Navigation

Skiplink Navigation

Main Features

Switzerland gets its own Jurassic Park

An artist's impression of the Jura 150 million years ago (Jura palaeontology)

Thousands of dinosaur footprints have been discovered in the Swiss Jura region, making it one of the world’s biggest track sites.

The prints, which were made as the dinosaurs crossed a Jurassic beach over 150 million years ago, were found in the path of a planned motorway.

“This is one of the most, if not the most, important track sites in the world,” said Wolfgang Hug, head of canton Jura’s palaeontology section.

The footprints first came to light two years ago, during excavations ahead of construction of the new TransJura highway A16.

Hug says that since then about 1,500 dinosaur footprints have been excavated from sites near the village of Courtedoux.

The latest finds were revealed in early August and the geologist expects to find 4,000-5,000 more tracks in the next five to six years.

Scientists have been able to identify two main types of dinosaur – sauropods and therapods - from the prints found in a layer of limestone.

Sauropods were large four-legged herbivores – between 20 and 25 metres tall - with very long necks and tails and elephant-like bodies, while therapods were fierce, meat-eating dinosaurs, which stood on two legs.

Bahamas

Hug and his team know that the dinosaurs lived in a region that looked radically different to the modern day Jura mountain range.

“This region resembled the Bahamas islands today… with large lagoons, and within these, big islands,” Hug said.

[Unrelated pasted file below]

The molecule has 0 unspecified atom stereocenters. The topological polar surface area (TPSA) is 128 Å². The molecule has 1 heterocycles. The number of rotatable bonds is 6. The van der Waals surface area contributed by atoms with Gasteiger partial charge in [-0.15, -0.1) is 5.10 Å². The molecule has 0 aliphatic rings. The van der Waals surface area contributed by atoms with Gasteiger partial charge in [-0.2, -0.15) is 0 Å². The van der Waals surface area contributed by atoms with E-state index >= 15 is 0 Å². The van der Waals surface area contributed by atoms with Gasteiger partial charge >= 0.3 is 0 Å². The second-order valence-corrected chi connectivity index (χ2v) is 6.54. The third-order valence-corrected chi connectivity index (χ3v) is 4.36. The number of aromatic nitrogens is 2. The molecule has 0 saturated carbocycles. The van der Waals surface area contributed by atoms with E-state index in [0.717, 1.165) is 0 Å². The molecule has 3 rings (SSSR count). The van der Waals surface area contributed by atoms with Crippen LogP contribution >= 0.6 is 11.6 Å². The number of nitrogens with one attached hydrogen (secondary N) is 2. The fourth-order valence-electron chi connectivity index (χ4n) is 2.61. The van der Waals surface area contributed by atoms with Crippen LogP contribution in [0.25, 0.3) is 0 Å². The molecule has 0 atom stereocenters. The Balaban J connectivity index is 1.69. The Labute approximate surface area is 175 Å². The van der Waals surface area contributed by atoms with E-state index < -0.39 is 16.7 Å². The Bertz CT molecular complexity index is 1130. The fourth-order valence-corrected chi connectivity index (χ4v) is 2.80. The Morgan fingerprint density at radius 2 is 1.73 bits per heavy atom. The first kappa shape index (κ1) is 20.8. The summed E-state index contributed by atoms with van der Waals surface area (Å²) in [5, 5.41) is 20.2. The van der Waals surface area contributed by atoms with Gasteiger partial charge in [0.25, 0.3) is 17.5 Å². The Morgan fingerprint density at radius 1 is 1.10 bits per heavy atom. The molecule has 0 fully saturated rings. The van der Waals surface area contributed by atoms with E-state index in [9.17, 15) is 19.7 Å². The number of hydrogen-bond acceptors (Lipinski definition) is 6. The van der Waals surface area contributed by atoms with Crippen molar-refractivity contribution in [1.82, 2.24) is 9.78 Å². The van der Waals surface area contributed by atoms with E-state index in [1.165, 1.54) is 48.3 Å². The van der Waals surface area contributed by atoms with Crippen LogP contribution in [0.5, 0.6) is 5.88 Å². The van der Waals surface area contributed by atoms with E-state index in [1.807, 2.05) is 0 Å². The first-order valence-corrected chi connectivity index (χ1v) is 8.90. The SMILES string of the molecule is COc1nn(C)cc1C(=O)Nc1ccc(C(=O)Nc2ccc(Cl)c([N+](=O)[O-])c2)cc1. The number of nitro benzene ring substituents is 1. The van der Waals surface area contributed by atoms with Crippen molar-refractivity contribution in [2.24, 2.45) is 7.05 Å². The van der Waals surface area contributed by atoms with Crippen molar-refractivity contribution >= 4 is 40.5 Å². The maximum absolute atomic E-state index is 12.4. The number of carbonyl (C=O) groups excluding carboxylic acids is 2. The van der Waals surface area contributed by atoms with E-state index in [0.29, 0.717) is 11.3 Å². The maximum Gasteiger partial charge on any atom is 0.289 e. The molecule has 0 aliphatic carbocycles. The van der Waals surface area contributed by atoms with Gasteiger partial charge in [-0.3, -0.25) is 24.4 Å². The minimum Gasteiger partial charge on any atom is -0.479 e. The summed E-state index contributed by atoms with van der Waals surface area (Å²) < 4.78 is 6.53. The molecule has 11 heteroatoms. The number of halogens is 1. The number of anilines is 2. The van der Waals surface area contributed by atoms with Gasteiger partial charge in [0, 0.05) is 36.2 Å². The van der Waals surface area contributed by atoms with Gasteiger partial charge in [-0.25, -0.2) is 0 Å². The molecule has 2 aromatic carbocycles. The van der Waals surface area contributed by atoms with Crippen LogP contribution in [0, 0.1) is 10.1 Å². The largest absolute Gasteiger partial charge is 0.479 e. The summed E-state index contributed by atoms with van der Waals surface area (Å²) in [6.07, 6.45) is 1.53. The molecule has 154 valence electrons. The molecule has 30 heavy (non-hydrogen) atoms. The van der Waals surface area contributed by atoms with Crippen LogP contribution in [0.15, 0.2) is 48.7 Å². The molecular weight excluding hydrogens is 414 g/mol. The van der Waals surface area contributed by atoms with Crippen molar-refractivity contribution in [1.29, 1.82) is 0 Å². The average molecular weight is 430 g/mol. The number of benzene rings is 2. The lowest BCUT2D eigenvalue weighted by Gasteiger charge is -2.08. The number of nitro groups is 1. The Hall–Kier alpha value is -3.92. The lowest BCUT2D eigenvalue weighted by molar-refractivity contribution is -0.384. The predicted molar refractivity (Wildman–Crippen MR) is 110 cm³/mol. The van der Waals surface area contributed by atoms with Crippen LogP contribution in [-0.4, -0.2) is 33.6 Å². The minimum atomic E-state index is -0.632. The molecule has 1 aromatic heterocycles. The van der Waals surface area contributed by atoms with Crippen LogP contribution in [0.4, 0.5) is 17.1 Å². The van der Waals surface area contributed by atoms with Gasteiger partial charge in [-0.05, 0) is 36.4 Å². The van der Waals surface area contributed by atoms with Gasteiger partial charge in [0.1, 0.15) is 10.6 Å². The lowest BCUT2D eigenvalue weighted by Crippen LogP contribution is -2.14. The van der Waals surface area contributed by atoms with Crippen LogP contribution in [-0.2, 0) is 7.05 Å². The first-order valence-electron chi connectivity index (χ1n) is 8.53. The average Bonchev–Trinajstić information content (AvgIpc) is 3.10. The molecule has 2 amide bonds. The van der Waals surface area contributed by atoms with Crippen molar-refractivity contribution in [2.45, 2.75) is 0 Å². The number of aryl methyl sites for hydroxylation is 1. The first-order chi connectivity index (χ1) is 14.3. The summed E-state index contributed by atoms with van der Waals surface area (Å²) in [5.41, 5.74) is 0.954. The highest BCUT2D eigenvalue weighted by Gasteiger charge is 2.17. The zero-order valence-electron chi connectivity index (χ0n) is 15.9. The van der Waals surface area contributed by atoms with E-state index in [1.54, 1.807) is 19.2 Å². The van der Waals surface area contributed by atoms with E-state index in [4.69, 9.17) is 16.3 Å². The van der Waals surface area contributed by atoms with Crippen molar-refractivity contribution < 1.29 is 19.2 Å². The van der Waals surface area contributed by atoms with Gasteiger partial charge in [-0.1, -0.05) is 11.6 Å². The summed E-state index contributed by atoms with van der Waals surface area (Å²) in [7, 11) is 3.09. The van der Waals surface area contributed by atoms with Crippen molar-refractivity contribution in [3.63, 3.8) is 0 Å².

The tracks were made as dinosaurs walked across the sand-covered islands. These prints then dried and were covered in a layer of mud.

Over the years more layers were added and these eventually transformed into stone, perfectly preserving the prints.

Hug says that the prints – made by smaller, baby dinosaurs as well as adults - show that dinosaurs were actually living in the region rather than just passing through.

Three different track sites have been discovered, fanning out over a total area of 4,000 metres.

There are 30 specialists working on the sites who perform the various tasks needed to preserve the prints. A track site is first dug out with machines and then painstakingly excavated by hand.

The prints – some as much as one metre across - are then analysed and documented.

Jurassic Park

The discoveries – and the great interest in the area - have prompted the authorities to consider turning the site into a tourist and archaeological attraction.

Hug says the “geopark” would include a museum, which would be built next to the track sites.

He says it is important that the site is preserved for future generations to enjoy.

“The fascination of dinosaurs is that it’s the first time in 150 million years that these tracks have been found,” Hug told swissinfo.

“Nobody has ever seen these tracks and footprints.”

swissinfo, Isobel Leybold-Johnson and Michele Andina

In brief

The name “Jurassic” comes from the extensive marine limestone in the Jura Mountains, a region which includes Switzerland, France and Germany.

Palaeontology is the study of developing life on earth, of ancient plants and animals, based on fossils.

Iconology is a branch of palaeontology dealing with fossilised footprints, tracks and burrows.

end of infobox


Links

subscription form

Form for signing up for free newsletter.

Sign up for our free newsletter and get the top stories delivered to your inbox.

×